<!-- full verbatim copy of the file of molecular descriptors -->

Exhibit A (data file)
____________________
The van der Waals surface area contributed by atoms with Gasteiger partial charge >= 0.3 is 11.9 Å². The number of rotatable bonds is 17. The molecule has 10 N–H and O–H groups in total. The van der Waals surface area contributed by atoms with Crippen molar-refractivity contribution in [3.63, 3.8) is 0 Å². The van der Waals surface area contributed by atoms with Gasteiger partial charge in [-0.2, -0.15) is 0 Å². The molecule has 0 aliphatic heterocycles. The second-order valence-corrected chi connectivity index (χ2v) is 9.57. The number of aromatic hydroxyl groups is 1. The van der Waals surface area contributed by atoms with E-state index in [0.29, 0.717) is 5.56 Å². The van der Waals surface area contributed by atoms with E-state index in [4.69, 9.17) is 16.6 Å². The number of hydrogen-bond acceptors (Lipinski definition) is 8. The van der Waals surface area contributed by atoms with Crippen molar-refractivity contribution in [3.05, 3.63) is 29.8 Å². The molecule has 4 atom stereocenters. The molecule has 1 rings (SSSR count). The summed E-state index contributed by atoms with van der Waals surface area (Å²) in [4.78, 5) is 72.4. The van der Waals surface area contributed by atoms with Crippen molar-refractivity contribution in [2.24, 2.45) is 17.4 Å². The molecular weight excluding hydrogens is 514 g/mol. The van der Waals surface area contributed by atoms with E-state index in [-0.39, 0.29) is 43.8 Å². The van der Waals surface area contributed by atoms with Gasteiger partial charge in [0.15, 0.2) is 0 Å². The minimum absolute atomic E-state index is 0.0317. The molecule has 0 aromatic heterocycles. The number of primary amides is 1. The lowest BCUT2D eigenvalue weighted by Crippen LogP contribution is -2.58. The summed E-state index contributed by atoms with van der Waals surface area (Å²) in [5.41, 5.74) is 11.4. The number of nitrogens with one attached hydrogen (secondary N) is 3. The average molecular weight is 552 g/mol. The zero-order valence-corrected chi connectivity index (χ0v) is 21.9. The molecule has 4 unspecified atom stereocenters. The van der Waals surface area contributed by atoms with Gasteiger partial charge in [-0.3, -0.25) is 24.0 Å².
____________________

The van der Waals surface area contributed by atoms with Gasteiger partial charge >= 0.3 is 11.9 Å². The number of rotatable bonds is 17. The molecule has 10 N–H and O–H groups in total. The van der Waals surface area contributed by atoms with Crippen molar-refractivity contribution in [3.63, 3.8) is 0 Å². The van der Waals surface area contributed by atoms with Gasteiger partial charge in [-0.2, -0.15) is 0 Å². The molecule has 0 aliphatic heterocycles. The second-order valence-corrected chi connectivity index (χ2v) is 9.57. The number of aromatic hydroxyl groups is 1. The van der Waals surface area contributed by atoms with E-state index in [0.29, 0.717) is 5.56 Å². The van der Waals surface area contributed by atoms with E-state index in [4.69, 9.17) is 16.6 Å². The number of hydrogen-bond acceptors (Lipinski definition) is 8. The van der Waals surface area contributed by atoms with Crippen molar-refractivity contribution in [3.05, 3.63) is 29.8 Å². The molecule has 4 atom stereocenters. The molecule has 1 rings (SSSR count). The summed E-state index contributed by atoms with van der Waals surface area (Å²) in [4.78, 5) is 72.4. The van der Waals surface area contributed by atoms with Crippen molar-refractivity contribution in [2.24, 2.45) is 17.4 Å². The molecular weight excluding hydrogens is 514 g/mol. The van der Waals surface area contributed by atoms with E-state index in [-0.39, 0.29) is 43.8 Å². The van der Waals surface area contributed by atoms with Gasteiger partial charge in [0.15, 0.2) is 0 Å². The minimum absolute atomic E-state index is 0.0317. The molecule has 0 aromatic heterocycles. The number of primary amides is 1. The lowest BCUT2D eigenvalue weighted by Crippen LogP contribution is -2.58. The summed E-state index contributed by atoms with van der Waals surface area (Å²) in [5.41, 5.74) is 11.4. The number of nitrogens with one attached hydrogen (secondary N) is 3. The average molecular weight is 552 g/mol. The zero-order valence-corrected chi connectivity index (χ0v) is 21.9. The molecule has 4 unspecified atom stereocenters. The van der Waals surface area contributed by atoms with Gasteiger partial charge in [-0.3, -0.25) is 24.0 Å².